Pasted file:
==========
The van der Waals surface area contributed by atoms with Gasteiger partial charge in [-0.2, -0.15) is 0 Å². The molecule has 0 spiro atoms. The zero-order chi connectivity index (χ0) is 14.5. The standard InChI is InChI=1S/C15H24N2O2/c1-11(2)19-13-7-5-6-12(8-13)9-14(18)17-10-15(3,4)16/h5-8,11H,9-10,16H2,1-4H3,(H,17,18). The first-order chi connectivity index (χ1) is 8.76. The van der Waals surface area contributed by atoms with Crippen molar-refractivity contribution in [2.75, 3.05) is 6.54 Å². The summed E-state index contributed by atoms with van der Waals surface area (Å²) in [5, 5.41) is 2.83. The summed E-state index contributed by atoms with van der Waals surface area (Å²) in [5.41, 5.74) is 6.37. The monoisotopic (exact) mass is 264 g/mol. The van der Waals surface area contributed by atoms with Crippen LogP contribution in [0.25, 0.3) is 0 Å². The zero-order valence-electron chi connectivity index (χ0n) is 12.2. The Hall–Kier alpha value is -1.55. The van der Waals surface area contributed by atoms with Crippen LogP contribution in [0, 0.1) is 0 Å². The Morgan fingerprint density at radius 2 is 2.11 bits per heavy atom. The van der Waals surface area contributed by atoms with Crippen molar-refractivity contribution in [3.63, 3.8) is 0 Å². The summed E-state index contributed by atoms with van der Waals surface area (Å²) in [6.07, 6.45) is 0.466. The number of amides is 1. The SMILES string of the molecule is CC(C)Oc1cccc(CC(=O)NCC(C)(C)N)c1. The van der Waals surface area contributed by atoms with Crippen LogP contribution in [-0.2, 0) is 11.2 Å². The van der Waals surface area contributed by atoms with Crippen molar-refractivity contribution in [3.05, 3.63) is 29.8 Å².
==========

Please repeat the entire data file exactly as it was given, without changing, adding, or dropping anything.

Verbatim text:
The van der Waals surface area contributed by atoms with Gasteiger partial charge in [-0.2, -0.15) is 0 Å². The molecule has 0 spiro atoms. The zero-order chi connectivity index (χ0) is 14.5. The standard InChI is InChI=1S/C15H24N2O2/c1-11(2)19-13-7-5-6-12(8-13)9-14(18)17-10-15(3,4)16/h5-8,11H,9-10,16H2,1-4H3,(H,17,18). The first-order chi connectivity index (χ1) is 8.76. The van der Waals surface area contributed by atoms with Crippen molar-refractivity contribution in [2.75, 3.05) is 6.54 Å². The summed E-state index contributed by atoms with van der Waals surface area (Å²) in [5, 5.41) is 2.83. The summed E-state index contributed by atoms with van der Waals surface area (Å²) in [5.41, 5.74) is 6.37. The monoisotopic (exact) mass is 264 g/mol. The van der Waals surface area contributed by atoms with Crippen LogP contribution in [0.25, 0.3) is 0 Å². The zero-order valence-electron chi connectivity index (χ0n) is 12.2. The Hall–Kier alpha value is -1.55. The van der Waals surface area contributed by atoms with Crippen LogP contribution in [0, 0.1) is 0 Å². The Morgan fingerprint density at radius 2 is 2.11 bits per heavy atom. The van der Waals surface area contributed by atoms with Crippen molar-refractivity contribution in [3.63, 3.8) is 0 Å². The summed E-state index contributed by atoms with van der Waals surface area (Å²) in [6.07, 6.45) is 0.466. The number of amides is 1. The SMILES string of the molecule is CC(C)Oc1cccc(CC(=O)NCC(C)(C)N)c1. The van der Waals surface area contributed by atoms with Crippen LogP contribution in [-0.2, 0) is 11.2 Å². The van der Waals surface area contributed by atoms with Crippen molar-refractivity contribution in [3.05, 3.63) is 29.8 Å².